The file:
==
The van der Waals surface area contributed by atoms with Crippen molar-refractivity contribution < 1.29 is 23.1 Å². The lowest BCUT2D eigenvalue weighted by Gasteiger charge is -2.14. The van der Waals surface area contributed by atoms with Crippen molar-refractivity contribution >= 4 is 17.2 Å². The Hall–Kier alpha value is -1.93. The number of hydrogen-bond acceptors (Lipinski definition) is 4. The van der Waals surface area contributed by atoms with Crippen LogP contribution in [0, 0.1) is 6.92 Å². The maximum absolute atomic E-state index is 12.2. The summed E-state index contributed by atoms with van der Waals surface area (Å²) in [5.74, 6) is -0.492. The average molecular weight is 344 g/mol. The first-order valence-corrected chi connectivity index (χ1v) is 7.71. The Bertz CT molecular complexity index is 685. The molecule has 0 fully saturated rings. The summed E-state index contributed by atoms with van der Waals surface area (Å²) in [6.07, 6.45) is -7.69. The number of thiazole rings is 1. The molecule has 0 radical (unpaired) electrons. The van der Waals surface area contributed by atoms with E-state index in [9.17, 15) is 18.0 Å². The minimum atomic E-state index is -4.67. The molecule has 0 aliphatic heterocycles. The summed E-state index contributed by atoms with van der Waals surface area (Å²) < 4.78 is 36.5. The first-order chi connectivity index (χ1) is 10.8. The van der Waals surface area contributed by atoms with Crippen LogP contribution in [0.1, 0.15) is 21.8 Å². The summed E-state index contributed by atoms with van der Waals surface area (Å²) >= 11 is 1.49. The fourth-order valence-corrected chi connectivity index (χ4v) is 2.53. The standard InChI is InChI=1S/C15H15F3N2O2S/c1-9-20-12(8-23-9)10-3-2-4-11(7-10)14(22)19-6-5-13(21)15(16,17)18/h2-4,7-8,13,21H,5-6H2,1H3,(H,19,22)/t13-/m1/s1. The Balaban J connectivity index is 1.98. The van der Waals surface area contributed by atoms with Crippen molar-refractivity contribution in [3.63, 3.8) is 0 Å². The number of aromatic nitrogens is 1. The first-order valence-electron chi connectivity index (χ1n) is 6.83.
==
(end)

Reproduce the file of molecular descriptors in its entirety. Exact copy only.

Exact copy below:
The van der Waals surface area contributed by atoms with Crippen molar-refractivity contribution < 1.29 is 23.1 Å². The lowest BCUT2D eigenvalue weighted by Gasteiger charge is -2.14. The van der Waals surface area contributed by atoms with Crippen molar-refractivity contribution >= 4 is 17.2 Å². The Hall–Kier alpha value is -1.93. The number of hydrogen-bond acceptors (Lipinski definition) is 4. The van der Waals surface area contributed by atoms with Crippen LogP contribution in [0, 0.1) is 6.92 Å². The maximum absolute atomic E-state index is 12.2. The summed E-state index contributed by atoms with van der Waals surface area (Å²) in [5.74, 6) is -0.492. The average molecular weight is 344 g/mol. The first-order valence-corrected chi connectivity index (χ1v) is 7.71. The Bertz CT molecular complexity index is 685. The molecule has 0 fully saturated rings. The summed E-state index contributed by atoms with van der Waals surface area (Å²) in [6.07, 6.45) is -7.69. The number of thiazole rings is 1. The molecule has 0 radical (unpaired) electrons. The van der Waals surface area contributed by atoms with E-state index in [9.17, 15) is 18.0 Å². The minimum atomic E-state index is -4.67. The molecule has 0 aliphatic heterocycles. The summed E-state index contributed by atoms with van der Waals surface area (Å²) < 4.78 is 36.5. The first-order chi connectivity index (χ1) is 10.8. The van der Waals surface area contributed by atoms with Crippen LogP contribution in [0.1, 0.15) is 21.8 Å². The summed E-state index contributed by atoms with van der Waals surface area (Å²) >= 11 is 1.49. The fourth-order valence-corrected chi connectivity index (χ4v) is 2.53. The standard InChI is InChI=1S/C15H15F3N2O2S/c1-9-20-12(8-23-9)10-3-2-4-11(7-10)14(22)19-6-5-13(21)15(16,17)18/h2-4,7-8,13,21H,5-6H2,1H3,(H,19,22)/t13-/m1/s1. The Balaban J connectivity index is 1.98. The van der Waals surface area contributed by atoms with Crippen molar-refractivity contribution in [3.63, 3.8) is 0 Å². The number of aromatic nitrogens is 1. The first-order valence-electron chi connectivity index (χ1n) is 6.83.